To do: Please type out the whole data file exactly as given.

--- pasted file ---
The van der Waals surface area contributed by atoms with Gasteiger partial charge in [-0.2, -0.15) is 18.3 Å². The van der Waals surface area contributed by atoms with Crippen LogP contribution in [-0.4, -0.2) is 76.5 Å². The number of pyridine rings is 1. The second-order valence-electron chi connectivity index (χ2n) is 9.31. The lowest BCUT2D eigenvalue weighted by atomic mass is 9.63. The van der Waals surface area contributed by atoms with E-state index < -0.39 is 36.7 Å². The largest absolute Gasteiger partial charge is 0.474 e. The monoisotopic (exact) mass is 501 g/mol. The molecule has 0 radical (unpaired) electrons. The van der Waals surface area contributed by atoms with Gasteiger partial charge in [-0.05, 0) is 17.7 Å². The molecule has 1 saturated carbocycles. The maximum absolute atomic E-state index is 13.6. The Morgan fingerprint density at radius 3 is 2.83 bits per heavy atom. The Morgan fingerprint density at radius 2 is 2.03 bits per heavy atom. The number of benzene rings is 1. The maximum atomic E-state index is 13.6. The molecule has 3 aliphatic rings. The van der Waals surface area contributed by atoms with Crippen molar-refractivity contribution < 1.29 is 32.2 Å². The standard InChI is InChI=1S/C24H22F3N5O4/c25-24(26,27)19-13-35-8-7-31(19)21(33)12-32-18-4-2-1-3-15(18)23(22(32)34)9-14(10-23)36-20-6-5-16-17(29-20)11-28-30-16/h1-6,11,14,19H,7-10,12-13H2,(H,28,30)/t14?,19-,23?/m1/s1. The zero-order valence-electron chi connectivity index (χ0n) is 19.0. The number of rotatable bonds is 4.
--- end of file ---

The van der Waals surface area contributed by atoms with Gasteiger partial charge in [-0.2, -0.15) is 18.3 Å². The van der Waals surface area contributed by atoms with Crippen LogP contribution in [-0.4, -0.2) is 76.5 Å². The number of pyridine rings is 1. The second-order valence-electron chi connectivity index (χ2n) is 9.31. The lowest BCUT2D eigenvalue weighted by atomic mass is 9.63. The van der Waals surface area contributed by atoms with E-state index < -0.39 is 36.7 Å². The largest absolute Gasteiger partial charge is 0.474 e. The monoisotopic (exact) mass is 501 g/mol. The molecule has 0 radical (unpaired) electrons. The van der Waals surface area contributed by atoms with Gasteiger partial charge in [-0.05, 0) is 17.7 Å². The molecule has 1 saturated carbocycles. The maximum absolute atomic E-state index is 13.6. The Morgan fingerprint density at radius 3 is 2.83 bits per heavy atom. The Morgan fingerprint density at radius 2 is 2.03 bits per heavy atom. The number of benzene rings is 1. The maximum atomic E-state index is 13.6. The molecule has 3 aliphatic rings. The van der Waals surface area contributed by atoms with Crippen molar-refractivity contribution < 1.29 is 32.2 Å². The standard InChI is InChI=1S/C24H22F3N5O4/c25-24(26,27)19-13-35-8-7-31(19)21(33)12-32-18-4-2-1-3-15(18)23(22(32)34)9-14(10-23)36-20-6-5-16-17(29-20)11-28-30-16/h1-6,11,14,19H,7-10,12-13H2,(H,28,30)/t14?,19-,23?/m1/s1. The zero-order valence-electron chi connectivity index (χ0n) is 19.0. The number of rotatable bonds is 4.